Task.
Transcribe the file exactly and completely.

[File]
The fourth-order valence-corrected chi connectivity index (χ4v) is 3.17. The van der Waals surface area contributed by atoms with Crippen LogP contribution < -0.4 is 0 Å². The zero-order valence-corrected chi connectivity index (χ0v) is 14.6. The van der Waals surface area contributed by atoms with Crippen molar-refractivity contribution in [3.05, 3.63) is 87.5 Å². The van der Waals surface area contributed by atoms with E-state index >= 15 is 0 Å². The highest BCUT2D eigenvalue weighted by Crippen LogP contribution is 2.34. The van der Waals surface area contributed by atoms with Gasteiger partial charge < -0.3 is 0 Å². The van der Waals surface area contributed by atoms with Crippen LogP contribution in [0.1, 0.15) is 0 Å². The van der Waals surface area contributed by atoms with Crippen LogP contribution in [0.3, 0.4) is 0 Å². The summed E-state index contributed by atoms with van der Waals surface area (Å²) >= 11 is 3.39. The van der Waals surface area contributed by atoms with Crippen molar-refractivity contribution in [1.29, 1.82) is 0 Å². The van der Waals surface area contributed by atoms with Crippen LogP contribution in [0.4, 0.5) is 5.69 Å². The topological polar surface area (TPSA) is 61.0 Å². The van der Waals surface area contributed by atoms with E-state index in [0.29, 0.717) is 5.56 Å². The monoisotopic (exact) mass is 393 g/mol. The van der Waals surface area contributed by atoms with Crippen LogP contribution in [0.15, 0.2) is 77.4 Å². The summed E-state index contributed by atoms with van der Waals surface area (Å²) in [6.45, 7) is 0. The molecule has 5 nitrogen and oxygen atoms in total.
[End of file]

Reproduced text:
The fourth-order valence-corrected chi connectivity index (χ4v) is 3.17. The van der Waals surface area contributed by atoms with Crippen LogP contribution < -0.4 is 0 Å². The zero-order valence-corrected chi connectivity index (χ0v) is 14.6. The van der Waals surface area contributed by atoms with Crippen molar-refractivity contribution in [3.05, 3.63) is 87.5 Å². The van der Waals surface area contributed by atoms with E-state index >= 15 is 0 Å². The highest BCUT2D eigenvalue weighted by Crippen LogP contribution is 2.34. The van der Waals surface area contributed by atoms with Gasteiger partial charge < -0.3 is 0 Å². The van der Waals surface area contributed by atoms with Crippen LogP contribution in [0.1, 0.15) is 0 Å². The van der Waals surface area contributed by atoms with Crippen LogP contribution in [0.3, 0.4) is 0 Å². The summed E-state index contributed by atoms with van der Waals surface area (Å²) >= 11 is 3.39. The van der Waals surface area contributed by atoms with Crippen molar-refractivity contribution in [1.29, 1.82) is 0 Å². The van der Waals surface area contributed by atoms with Crippen LogP contribution in [0.4, 0.5) is 5.69 Å². The topological polar surface area (TPSA) is 61.0 Å². The van der Waals surface area contributed by atoms with E-state index in [0.29, 0.717) is 5.56 Å². The monoisotopic (exact) mass is 393 g/mol. The van der Waals surface area contributed by atoms with Crippen LogP contribution in [0.15, 0.2) is 77.4 Å². The summed E-state index contributed by atoms with van der Waals surface area (Å²) in [6.45, 7) is 0. The molecule has 5 nitrogen and oxygen atoms in total.